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Friday, May 30, 2008

Dems and GOP Reach Out With Social Media

Politics means always needing to say you're sorry.

That's the culture in which we live. We send out politicians out on a never-ending campaign trail, raising money by talking to groups that are diametrically opposed in their stances in the same day.

Later, the media dissects what has been said and accuses said politician of flip-flopping on issues.

It's a good system we've put together. For years, politicians have been hamstrung because only outlet for reaching the people was the media.

Not so much anymore.

These days the candidates have taken the fight directly to the people whether it's through websites that allow anyone to contribute, like Clinton Attacks Obama, candidates buying online advertising that attaches their name to certain keywords (such as change), or political parties launching attack ads on their opponents by releasing video on YouTube.

It wasn't supposed to play out exactly like this. Technology was supposed to democratize the political process, getting everyone involved in the system so that the "dirty tricks" and media skewing didn't happen.

Instead, it's turned the system into a free-for-all where politicians openly talk to the voters (good) without worrying that anyone will challenge them (bad). Sure, citizens and reporters can follow stories, but once something goes viral online it's accepted as truth for some time.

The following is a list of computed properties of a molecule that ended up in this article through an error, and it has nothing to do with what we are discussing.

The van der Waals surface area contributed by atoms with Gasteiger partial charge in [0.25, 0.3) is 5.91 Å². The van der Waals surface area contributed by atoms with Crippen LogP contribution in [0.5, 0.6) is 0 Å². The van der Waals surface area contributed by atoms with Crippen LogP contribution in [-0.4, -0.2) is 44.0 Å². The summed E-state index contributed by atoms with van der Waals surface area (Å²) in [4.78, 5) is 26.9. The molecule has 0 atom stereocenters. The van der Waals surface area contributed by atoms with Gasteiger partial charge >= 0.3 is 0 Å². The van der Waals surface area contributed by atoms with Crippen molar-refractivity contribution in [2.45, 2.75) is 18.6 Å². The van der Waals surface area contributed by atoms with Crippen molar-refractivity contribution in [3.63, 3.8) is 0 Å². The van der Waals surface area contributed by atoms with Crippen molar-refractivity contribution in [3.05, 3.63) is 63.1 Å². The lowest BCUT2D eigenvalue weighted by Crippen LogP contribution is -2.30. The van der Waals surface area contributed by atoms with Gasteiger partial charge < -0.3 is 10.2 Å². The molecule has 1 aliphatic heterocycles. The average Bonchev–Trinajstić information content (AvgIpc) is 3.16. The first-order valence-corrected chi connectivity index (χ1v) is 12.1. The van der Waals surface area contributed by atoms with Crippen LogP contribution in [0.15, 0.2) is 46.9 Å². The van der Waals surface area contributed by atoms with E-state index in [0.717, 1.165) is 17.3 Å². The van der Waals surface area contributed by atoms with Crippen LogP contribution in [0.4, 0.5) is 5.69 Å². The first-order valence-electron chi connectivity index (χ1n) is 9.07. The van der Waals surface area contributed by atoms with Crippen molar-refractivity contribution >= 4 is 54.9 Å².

Maybe just long enough to change an election like it did with Democratic presidential candidate Howard Dean and Republican Senatorial candidate George Allen.

We live in an age where one slip or one off the cuff remark becomes, as we so often hear, a window into the soul of the candidate. More than ever we are defined by the momentary mistakes and not the aggregate of our work.

By Brad at 01:01 PM | Comments (3)

(3) Thoughts on Dems and GOP Reach Out With Social Media

What really upsets me is that Virginia Dems had a field day ripping Allen apart in the '06 Virginia Senate race; that Webb is still bristling over allegations raised by Allen's camp; and that Webb's campaign, itself, leveled a last-minute charge against Allen, for which only after his election did Webb issue an apology.
The Democrats take great pleasure in destroying Allen's good rapport and dragging him through the dirt.

Comments by N/A : Sunday, June 01, 2008 at 02:13 AM

Virginians have just become much nastier and spiteful than when I was a kid -- Fairfax County (where I grew up) is nearly foreign territory to me.

Comments by N/A : Sunday, June 01, 2008 at 02:15 AM

As our party leaders dissect the results of the last election, they have started to identify potential causes for and very real differences between the parties that may have been factors in the Democrat’s victory.

Republican leaders have become aware of the vast difference in the level of communications technology utilized by campaigns on both sides. While Obama employed technological geniuses—some of whom built portions of the social web—to run his online campaign, Republicans across the country stayed busy campaigning with increasingly less relevant forms of communication.

As we begin the process of rebuilding our party, we ought to take a look at some of these new technologies—perhaps most importantly the social web.

http://www.estampede.org/index.php?option=com_content&view=article&id=4:republican-party-web&catid=1:articles&Itemid=14

Comments by Tom : Thursday, February 12, 2009 at 03:27 AM

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